Volume 77 / Number 30 - Dec. 27 - Jan.2, 2007
West and East Village, Chelsea, Soho, Noho, Little Italy, Chinatown and Lower East Side, Since 1933

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Photo by Ginny Browne

Public Advocate Betsy Gotbaum, speaking into microphone of electric bullhorn, joined residents on Dec. 20 in their call to save the Cherry St. Pathmark store.

Residents rally to save Cherry St. Pathmark

By Julie Shapiro

Waving colorful signs and shouting even more colorful slogans, 75 people turned out last Thursday to protest the rumored closure of the Cherry St. Pathmark store.

The crowd gathered in front of Pathmark with a banner reading “S.O.S. Save Our Supermarket” and alternated between spirited chants and speakers.

“If you take this away from us, where are we going to shop?” a mother of four shouted into the megaphone. “We’ve got nothing. … We cannot afford to live around here anymore.”

Marquis Jenkins, the rally’s emcee, stood atop a stepladder riling up the crowd. His voice getting hoarse, Jenkins lead the crowd in chants.

“Whose streets?” he called out. “Our streets!” they shouted back. “Whose Pathmark? Our Pathmark! Whose community? Our community!”

“This is a symbol of what’s happening in our community,” Jenkins told the crowd. “Say ‘No’ to new development.”

The sale of Pathmark to A & P became final earlier this month, and rumors of development on the site have worried customers all fall. The store sits beneath the Manhattan Bridge and adjacent to several public housing projects. The protesters were worried about what they see as the worst-case scenario: high-rise luxury condos.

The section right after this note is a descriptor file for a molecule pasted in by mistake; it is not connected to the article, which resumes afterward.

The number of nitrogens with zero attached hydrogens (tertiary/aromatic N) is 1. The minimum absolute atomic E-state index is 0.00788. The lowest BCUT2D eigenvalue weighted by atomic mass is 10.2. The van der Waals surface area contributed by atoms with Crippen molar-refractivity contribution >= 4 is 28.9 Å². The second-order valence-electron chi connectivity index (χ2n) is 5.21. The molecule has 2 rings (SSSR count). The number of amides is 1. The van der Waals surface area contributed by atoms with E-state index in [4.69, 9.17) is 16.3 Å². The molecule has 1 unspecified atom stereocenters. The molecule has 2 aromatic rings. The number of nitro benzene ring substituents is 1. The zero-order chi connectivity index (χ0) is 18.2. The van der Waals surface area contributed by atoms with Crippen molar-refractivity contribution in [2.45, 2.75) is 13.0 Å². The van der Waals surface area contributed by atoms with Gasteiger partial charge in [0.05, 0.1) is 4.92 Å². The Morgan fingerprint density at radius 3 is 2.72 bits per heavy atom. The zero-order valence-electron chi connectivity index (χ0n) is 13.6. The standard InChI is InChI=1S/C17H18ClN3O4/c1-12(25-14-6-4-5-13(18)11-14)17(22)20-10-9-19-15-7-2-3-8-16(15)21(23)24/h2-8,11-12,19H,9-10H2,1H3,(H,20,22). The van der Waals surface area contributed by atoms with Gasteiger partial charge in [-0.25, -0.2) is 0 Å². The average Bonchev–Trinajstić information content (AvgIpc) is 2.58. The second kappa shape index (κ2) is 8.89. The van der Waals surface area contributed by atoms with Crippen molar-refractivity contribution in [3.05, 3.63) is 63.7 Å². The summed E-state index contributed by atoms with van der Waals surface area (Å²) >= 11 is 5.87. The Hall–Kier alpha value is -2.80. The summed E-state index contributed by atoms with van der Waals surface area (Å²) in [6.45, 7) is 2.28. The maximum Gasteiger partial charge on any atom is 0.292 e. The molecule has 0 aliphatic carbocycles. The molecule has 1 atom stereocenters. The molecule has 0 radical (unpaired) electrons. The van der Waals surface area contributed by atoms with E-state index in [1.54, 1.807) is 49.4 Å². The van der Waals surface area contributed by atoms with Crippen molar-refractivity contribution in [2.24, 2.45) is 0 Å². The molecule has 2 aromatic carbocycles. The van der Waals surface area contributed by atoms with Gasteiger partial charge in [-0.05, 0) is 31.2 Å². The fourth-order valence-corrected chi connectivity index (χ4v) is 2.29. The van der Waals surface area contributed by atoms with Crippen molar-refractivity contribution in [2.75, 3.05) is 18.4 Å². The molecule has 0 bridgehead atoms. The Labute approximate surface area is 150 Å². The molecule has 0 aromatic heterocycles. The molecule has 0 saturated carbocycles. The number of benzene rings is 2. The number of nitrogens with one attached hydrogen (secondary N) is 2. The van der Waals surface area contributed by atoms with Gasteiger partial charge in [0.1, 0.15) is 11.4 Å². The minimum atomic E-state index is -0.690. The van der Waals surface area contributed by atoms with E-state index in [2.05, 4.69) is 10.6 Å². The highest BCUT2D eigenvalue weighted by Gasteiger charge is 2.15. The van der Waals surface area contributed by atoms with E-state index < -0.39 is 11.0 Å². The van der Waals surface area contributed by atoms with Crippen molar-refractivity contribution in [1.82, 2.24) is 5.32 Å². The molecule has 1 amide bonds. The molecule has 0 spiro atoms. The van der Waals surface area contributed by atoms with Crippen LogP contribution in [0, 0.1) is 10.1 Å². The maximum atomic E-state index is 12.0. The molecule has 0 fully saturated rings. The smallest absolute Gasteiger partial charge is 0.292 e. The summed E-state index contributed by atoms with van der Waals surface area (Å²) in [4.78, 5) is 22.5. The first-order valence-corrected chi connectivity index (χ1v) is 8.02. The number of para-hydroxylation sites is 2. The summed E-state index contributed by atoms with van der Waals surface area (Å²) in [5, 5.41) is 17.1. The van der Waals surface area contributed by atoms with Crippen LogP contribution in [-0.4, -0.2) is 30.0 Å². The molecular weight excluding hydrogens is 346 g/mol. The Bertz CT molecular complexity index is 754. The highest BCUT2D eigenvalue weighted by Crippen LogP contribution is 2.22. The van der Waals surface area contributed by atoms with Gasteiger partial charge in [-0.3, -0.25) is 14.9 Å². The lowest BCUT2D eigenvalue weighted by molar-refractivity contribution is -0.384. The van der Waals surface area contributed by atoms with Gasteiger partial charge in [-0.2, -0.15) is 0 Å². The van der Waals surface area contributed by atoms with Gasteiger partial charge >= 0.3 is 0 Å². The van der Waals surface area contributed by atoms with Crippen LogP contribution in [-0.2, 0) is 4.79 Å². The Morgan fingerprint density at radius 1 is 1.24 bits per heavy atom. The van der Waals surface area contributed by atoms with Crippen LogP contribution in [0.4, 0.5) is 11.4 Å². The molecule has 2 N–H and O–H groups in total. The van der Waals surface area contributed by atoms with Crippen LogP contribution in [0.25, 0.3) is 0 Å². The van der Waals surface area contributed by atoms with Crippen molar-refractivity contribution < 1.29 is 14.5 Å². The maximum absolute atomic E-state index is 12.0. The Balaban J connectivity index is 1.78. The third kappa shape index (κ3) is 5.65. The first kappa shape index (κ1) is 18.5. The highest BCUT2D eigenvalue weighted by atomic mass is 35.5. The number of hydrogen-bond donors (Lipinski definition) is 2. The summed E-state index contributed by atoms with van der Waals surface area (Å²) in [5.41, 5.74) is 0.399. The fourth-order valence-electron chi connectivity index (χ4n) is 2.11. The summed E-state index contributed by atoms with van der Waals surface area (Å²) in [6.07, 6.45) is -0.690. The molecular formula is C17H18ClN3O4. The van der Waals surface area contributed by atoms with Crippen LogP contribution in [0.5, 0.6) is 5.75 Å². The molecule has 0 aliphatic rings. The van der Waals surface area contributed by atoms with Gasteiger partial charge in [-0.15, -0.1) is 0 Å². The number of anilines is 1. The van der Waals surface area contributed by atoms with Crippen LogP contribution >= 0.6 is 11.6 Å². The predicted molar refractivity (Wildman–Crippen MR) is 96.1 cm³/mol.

“We don’t need no more condos in this neighborhood,” Eric Latorre called into the megaphone. “It’ll be a sad [day] if we see a wrecking ball smash this place down.” Latorre, who lives at Pike and Cherry Sts., has been coming to Pathmark since he was 16 years old, and especially likes that the supermarket is open 24 hours.

“We see gentrification and luxury developing everywhere,” shouted Esther Wang, from the Chinatown Tenants Union. “Say ‘No’ to the closing of Pathmark, say ‘No’ to the loss of affordable services and say ‘No’ to gentrification.”

In a separate effort, Assembly Speaker Sheldon Silver met with A & P executives two weeks ago to advocate for the supermarket.

“I let them know that this community wants us to retain a Pathmark supermarket,” Silver told The Villager. “What we need is more, not less.”

When Silver asked the execs what the chances are that the supermarket would remain open, “they didn’t say,” he said.

“They understood I was not looking to wait months,” Silver added. “It was clear to them that this was something important.”

A & P and Pathmark did not return calls for comment.

Back at the rally, Betsy Gotbaum, the city’s public advocate, took the megaphone to tell the crowd that she, too, has shopped at Pathmark over the years.

“The Pathmark supermarket is much more than just a place to buy food,” Gotbaum said. “This Pathmark is an anchor for the community.”

Paul Nagle, of City Councilmember Alan Gerson’s Office, attended to represent Gerson, who was home sick in bed. Nagle told the crowd not to take Gerson’s absence as a sign of his apathy.